Tom Scharpling: Yeah. [Laughs] That's it. "That works together. Let's do it." Whenever they talk about a Power Man movie or an Iron Fist movie, it's like, come on! It's right there! Power Man and Iron Fist together, that's the movie!
Tom Scharpling: [Laughs] Yellow! Yellow! Of course he's in yellow! With the weird wrist bracelets, and that weird headband kind of thing, I don't know what you call it. But it would be that lineup. And that's why when I read the IMMORTAL IRON FIST stuff that Matt Fraction did, which I was a fan of before I got to know him a little bit, which was an exciting thing unto itself, I was like, "Man, this is so awesome," because it was taking a thing that was so under-respected and giving it real weight and depth, but it was still fun. It wasn't a comic that was not a blast to read. It was totally exciting and fun to read, but it also had the gravity that I was glad to see given to a character that I always liked.
Marvel.com: When I think of my dad's generation, they all grew up reading comics but they seemed to leave it behind at some point. I feel like people in their 20's and 30's have kind of stayed with it, and that's a large part of the comic book audience now. So, do you see some kind of a change in the way they're written now compared to when you were a kid? Did they grow with you?
Tom Scharpling: You know, that's really interesting, because I think part of the problem is that they grew. I don't necessarily like that comics grew with adults. It's a reality and that's just how it's gonna be because that's who's buying. A huge share of the marketplace is coming from people who are not 10.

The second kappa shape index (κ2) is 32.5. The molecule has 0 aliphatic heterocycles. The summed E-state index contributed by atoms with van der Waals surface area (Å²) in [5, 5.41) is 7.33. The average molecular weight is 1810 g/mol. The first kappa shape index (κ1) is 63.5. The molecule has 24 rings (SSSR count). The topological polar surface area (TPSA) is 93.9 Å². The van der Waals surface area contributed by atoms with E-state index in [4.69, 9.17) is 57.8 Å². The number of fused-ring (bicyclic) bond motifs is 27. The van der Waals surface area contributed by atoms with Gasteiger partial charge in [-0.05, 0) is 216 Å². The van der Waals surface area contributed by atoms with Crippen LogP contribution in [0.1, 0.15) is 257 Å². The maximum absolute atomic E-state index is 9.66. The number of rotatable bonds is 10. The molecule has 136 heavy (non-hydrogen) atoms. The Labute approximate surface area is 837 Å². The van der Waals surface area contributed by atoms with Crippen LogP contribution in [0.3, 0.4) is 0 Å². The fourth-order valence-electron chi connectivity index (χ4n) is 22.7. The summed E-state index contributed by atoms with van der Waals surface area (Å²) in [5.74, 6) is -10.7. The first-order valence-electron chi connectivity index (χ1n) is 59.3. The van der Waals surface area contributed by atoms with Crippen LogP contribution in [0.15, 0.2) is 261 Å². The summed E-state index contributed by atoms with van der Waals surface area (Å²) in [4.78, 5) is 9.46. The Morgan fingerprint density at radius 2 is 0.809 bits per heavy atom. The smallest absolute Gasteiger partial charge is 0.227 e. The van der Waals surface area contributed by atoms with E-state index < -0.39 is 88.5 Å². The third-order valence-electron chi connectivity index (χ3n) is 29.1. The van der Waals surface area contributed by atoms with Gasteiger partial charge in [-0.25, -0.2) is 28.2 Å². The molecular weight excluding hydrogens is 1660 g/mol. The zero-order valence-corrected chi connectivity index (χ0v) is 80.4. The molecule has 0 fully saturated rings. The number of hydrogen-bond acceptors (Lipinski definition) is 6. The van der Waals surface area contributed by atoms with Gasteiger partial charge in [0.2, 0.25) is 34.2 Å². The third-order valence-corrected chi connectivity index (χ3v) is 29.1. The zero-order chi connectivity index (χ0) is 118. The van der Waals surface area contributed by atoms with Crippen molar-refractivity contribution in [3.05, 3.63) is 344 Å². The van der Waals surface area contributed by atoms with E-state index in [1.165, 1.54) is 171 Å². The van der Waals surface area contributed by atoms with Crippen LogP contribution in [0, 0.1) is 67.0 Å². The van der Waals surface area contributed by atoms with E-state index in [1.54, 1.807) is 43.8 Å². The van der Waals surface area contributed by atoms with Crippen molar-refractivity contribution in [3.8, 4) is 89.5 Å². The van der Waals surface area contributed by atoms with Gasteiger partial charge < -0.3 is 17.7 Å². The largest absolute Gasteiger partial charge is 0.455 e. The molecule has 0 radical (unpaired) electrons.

Marvel.com: I think that's why ULTIMATE SPIDER-MAN has been so popular. It was the definition of an all-ages book. There were great fights but the book had a lot of heart to it.
Tom Scharpling: ULTIMATE SPIDER-MAN [is] great. That was another book I loved. And there were real stakes with what was going on. This mattered. It wasn't just like reading something that didn't matter. And the thing is, when it has that sense of fun, the heart kind of goes hand-in-hand if it's done right, and the stakes go hand-in-hand. [Laughs] I like fun stuff.
One thing that was not the most fun thing but was just jaw-droppingly great is the Ed Brubaker CAPTAIN AMERICA run. That's unparalleled. To pull off some of the concepts and things that he was pulling off, and actually giving you a queasy feeling in your stomach because it's like, "Oh, man! The world is getting taken over here! This is horrible!" But it was really just effective. I was just blown away by that.
Tom Scharpling: [Laughs] Yeah, I think that's evolved from it. He does not read comic books; [I] know he is not a fan of comic books, really. But everybody knows the idea of having super villains; the idea of "good guys and bad guys." That's a phrase I throw around a lot [on "Best Show"]. Comic books helped shape that to a point, also: it's just, "eh, these are the good guys, these are the bad guys." You have to be an adult at a point, and go off and maybe figure out who the actual good guys and bad guys are in actual real life. But I love black and white lines being drawn like that, and I'm sure that that influences the show to a degree.
Check back next week for part two of our interview with Tom Scharpling!